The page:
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The Art of the Smoothie: Getting the most health benefits from your fruit choices


[Aug. 28, 2023: Staff Writer, The Brighter Side of News]


A number of popular beverages contain toxic metal concentrations surpassing federal drinking water standards. (CREDIT: Creative Commons)


In today's bustling world, the term "smoothie" evokes thoughts of refreshing drinks that not only satisfy our thirst but also serve as a nutritious choice for those constantly on the go. A splash of banana, a handful of blueberries, and you're set for a health boost. Or are you?


A groundbreaking study from the University of California, Davis, is giving everyone, from the health-conscious to the casual smoothie drinker, food for thought.


 
 

While many of us appreciate the delightful simplicity of blending fruits and vegetables, it's crucial to understand that there's an underlying science to it. The study, which has been making waves since its publication in the Royal Society of Chemistry’s journal Food and Function, dives deep into this science, highlighting the complex interplay of ingredients that determines the nutritional value of your favorite drink.


Central to this exploration is the enzyme polyphenol oxidase (PPO) present in several fruits and vegetables. Ever wondered why sliced apples or peeled bananas turn brown so quickly? The answer lies in this enzyme's activity when exposed to air, and this very reaction, while visually evident, has now been shown to have a more profound implication on nutrition, particularly on flavanols.


 

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Flavanols might not be a household name yet, but given the findings from this study, they're set to become one. Found in abundant quantities in apples, pears, grapes, and the highly prized cocoa, these bioactive compounds come with a range of health benefits, particularly for heart and cognitive functions.


“We wanted to explore how a staple of our diet, like the ever-popular banana-based smoothie, affects the absorption of these critical flavanols,” comments lead author Javier Ottaviani, a luminary in the field and director of the Core Laboratory of Mars Edge. Ottaviani is also associated with the UC Davis Department of Nutrition.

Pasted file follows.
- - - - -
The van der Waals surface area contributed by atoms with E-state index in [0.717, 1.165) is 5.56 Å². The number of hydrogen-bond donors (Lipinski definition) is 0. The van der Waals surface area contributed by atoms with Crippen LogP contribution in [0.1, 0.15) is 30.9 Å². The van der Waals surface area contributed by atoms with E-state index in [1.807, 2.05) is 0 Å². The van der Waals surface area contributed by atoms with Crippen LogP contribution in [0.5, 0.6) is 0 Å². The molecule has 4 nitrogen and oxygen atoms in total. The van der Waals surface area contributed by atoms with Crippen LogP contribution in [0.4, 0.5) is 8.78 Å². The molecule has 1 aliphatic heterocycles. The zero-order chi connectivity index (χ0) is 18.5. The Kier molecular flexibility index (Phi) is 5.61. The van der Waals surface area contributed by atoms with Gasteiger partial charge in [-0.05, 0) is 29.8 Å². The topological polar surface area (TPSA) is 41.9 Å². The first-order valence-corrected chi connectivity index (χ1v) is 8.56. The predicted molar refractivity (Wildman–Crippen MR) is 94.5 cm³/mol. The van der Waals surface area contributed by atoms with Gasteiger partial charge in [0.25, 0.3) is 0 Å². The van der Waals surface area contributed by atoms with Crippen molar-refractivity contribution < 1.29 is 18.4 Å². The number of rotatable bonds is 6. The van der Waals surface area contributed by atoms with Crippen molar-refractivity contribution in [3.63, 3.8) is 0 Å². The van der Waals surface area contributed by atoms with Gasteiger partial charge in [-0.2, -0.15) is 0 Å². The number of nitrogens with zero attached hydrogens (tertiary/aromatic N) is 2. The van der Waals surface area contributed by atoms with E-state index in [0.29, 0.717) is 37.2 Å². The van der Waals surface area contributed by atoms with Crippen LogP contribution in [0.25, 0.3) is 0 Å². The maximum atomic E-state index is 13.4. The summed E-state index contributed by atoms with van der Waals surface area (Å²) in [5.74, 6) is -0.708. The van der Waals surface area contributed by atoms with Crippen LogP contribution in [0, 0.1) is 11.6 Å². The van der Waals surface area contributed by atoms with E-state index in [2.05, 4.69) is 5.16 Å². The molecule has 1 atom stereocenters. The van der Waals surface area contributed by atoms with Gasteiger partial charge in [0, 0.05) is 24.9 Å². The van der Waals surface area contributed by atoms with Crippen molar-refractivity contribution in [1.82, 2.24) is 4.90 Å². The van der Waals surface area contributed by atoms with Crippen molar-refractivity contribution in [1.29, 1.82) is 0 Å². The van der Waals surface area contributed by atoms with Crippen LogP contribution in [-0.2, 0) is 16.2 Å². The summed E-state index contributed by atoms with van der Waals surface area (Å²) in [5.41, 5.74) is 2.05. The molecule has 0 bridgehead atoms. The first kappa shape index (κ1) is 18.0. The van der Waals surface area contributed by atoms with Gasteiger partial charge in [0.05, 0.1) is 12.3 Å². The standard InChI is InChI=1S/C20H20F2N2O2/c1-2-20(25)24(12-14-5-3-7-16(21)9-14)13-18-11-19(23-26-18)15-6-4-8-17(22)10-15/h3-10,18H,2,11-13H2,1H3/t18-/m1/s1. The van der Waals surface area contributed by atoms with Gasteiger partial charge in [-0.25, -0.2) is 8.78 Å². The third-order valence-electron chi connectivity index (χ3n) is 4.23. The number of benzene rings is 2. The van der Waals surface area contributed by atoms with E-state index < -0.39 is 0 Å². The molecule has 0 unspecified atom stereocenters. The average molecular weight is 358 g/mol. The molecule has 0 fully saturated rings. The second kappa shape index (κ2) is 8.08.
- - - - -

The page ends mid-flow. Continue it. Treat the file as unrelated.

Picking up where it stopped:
The Smoothie Experiment


The methodology was both innovative and straightforward. The researchers provided participants with two distinct smoothies: one banana-based, boasting high PPO activity, and the other a medley of berries, characterized by low PPO activity. To benchmark and understand the body's flavanol absorption better, participants were also given a flavanol capsule.


New research shows that the right combination of blending fruits can give your body a nutritional boost. (CREDIT: Getty Images)


The results? Eye-opening. Drinking the banana smoothie led to an astonishing 84% reduction in flavanol levels when compared to the control. Ottaviani remarks, “The rapid drop in flavanol levels after consuming a banana-infused smoothie was unexpected. It underscores how even simple food preparations and combinations can significantly impact the absorption of crucial dietary compounds.”


 
 

In light of the health benefits associated with flavanols, the Academy of Nutrition and Dietetics last year recommended a daily intake of 400 to 600 milligrams for optimal cardiometabolic health. For those seeking to reach these numbers with their smoothies, Ottaviani advises a careful selection of ingredients. Flavanol-rich fruits like berries can be paired with low PPO foods like oranges, mangoes, pineapples, or even yogurt.


The findings of this study could spur future research into how other foods are prepared and the effects on flavanols. (CREDIT: University of Reading)


However, Ottaviani doesn't advocate for giving bananas the boot entirely. Their nutritional profile remains stellar. Instead, for those enamored with the fruit, it's a matter of thoughtful pairing – perhaps avoiding a mix with high-flavanol content fruits like berries or grapes.


 
 

Looking Ahead: The Future of Food and Flavanols


The revelations from this study do not merely pertain to the smoothie world. It paves the way for broader research into how our food preparations can influence flavanol absorption. Drawing from the study, Ottaviani mentions the significance of exploring other food sources, like tea, another significant dietary source of flavanols. Depending on its preparation, the available flavanol levels might vary. "The world of polyphenols and bioactive compounds is vast, and there's so much more to learn and understand," Ottaviani adds.


Flavan-3-ols are bioactive compounds found in a variety of fruits and vegetables (F&V) that have been linked to positive health benefits. (CREDIT: Royal Society of Chemistry)


A team of dedicated researchers from various institutions, including Jodi Ensunsa, Reedmond Fong, Jennifer Kimball, and Alan Crozier, all from UC Davis's Department of Nutrition, contributed to this significant research. The study also had collaborations from the University of Reading, King Saud University, and Mars, Inc.


 
 

Funding for this research was provided by Mars, Inc., a firm that has continually shown interest in unraveling the potential benefits of cocoa flavanols for human health.


While smoothies will remain a favorite for many, understanding the intricate chemistry behind them can ensure that every sip is as beneficial as it is delightful.







For more science news stories check out our New Discoveries section at The Brighter Side of News.


 

Note: Materials provided by The Brighter Side of News. Content may be edited for style and length.


 
 

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